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Earths Magnetic Field Declining Fast

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posted on Oct, 26 2006 @ 02:42 PM
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Originally posted by amehrich
What was catastrophic then and now could be quite different.

Did prior civilizations that endured this have 100 story skyscrapers and cities with millions of people inhabiting them? Current population density and building architecture could make a widespread event more costly in terms of human life then in generations past.


While changes in the circulation of the liquid core could possibly result in crustal movement, I think Indellkoffer is suggesting that the mere reversal of magnetic poles wouldn't be catastrophic geologically.

My point is the weakening of the field which apparently preceeds the flip in the magnetic field could be problematic depending on how much it weakens.

I don't think the process is understood well enough to say that it won't weaken so much as to cause radiation exposure concerns. There isn't enough data.




posted on Nov, 23 2007 @ 09:48 AM
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reply to post by darkbluesky
 


...this seems like an under-reported topic, like you mentioned... on the Wiki page, there's mention of a potential catastrophe from this happening, also, it shows the timeline in MYA of past occurances. Their 'main' news was that around year 3000, this could happen, yet later, allude to the OP about something imminent. Plus, there's talk of the acceleration of this; did a little research, and yes, 2012 again, is mentioned. . .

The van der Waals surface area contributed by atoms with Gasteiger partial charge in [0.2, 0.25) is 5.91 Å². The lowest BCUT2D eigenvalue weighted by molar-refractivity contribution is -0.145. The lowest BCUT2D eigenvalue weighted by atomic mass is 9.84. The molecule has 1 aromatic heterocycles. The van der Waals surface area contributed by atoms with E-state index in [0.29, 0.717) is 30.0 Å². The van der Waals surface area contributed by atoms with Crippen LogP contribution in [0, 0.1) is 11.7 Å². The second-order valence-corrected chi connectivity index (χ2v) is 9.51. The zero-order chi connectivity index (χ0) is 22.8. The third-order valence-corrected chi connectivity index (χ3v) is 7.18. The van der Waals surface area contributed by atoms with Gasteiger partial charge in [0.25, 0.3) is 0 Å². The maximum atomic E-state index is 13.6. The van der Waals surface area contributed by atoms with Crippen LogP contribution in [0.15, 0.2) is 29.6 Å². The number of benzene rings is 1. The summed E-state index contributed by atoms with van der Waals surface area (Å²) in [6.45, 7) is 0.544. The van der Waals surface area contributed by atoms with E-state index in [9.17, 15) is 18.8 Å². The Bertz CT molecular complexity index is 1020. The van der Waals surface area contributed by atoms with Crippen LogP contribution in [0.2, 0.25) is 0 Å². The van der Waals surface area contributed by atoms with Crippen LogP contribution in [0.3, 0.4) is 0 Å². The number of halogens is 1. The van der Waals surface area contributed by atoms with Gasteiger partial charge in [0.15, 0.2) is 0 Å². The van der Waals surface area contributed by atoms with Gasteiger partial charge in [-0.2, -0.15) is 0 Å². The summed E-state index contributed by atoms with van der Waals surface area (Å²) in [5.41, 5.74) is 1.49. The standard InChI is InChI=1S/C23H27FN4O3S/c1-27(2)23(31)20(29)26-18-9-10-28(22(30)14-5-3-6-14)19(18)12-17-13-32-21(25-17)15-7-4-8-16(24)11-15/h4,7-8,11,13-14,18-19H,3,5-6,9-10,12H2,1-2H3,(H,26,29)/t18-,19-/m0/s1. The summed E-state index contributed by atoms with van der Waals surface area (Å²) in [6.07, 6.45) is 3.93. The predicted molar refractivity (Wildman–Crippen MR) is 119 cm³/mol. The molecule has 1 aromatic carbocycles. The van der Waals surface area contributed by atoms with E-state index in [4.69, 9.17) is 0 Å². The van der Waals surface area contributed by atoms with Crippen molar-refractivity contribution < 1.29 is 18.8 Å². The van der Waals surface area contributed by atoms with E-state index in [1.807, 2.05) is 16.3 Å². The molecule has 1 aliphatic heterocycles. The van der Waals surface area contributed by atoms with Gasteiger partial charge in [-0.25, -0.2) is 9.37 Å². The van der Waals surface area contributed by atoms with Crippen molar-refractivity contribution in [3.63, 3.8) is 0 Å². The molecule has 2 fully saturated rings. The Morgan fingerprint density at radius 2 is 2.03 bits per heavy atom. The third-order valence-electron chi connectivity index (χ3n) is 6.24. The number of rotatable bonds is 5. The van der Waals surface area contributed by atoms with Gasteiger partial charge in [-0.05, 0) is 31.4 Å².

At present, the overall geomagnetic field is becoming weaker at a rate which would, if it continues, cause the dipole field to temporarily collapse by 3000–4000 AD. The South Atlantic Anomaly is believed by some to be a product of this. The present strong deterioration corresponds to a 10–15% decline over the last 150 years and has accelerated in the past several years; however, geomagnetic intensity has declined almost continuously from a maximum 35% above the modern value achieved approximately 2000 years ago. The rate of decrease and the current strength are within the normal range of variation, as shown by the record of past magnetic fields recorded in rocks.

The Earth's magnetic north pole is drifting from northern Canada towards Siberia with a presently accelerating rate — 10km per year at the beginning of the 20th century, up to 40km per year in 2003.[3] It is also unknown if this drift will continue to accelerate.


en.wikipedia.org...

I rarely take their word when it pertains to health matters and there are controversial viewpoints on said topic, anybody w/ some detailed info?



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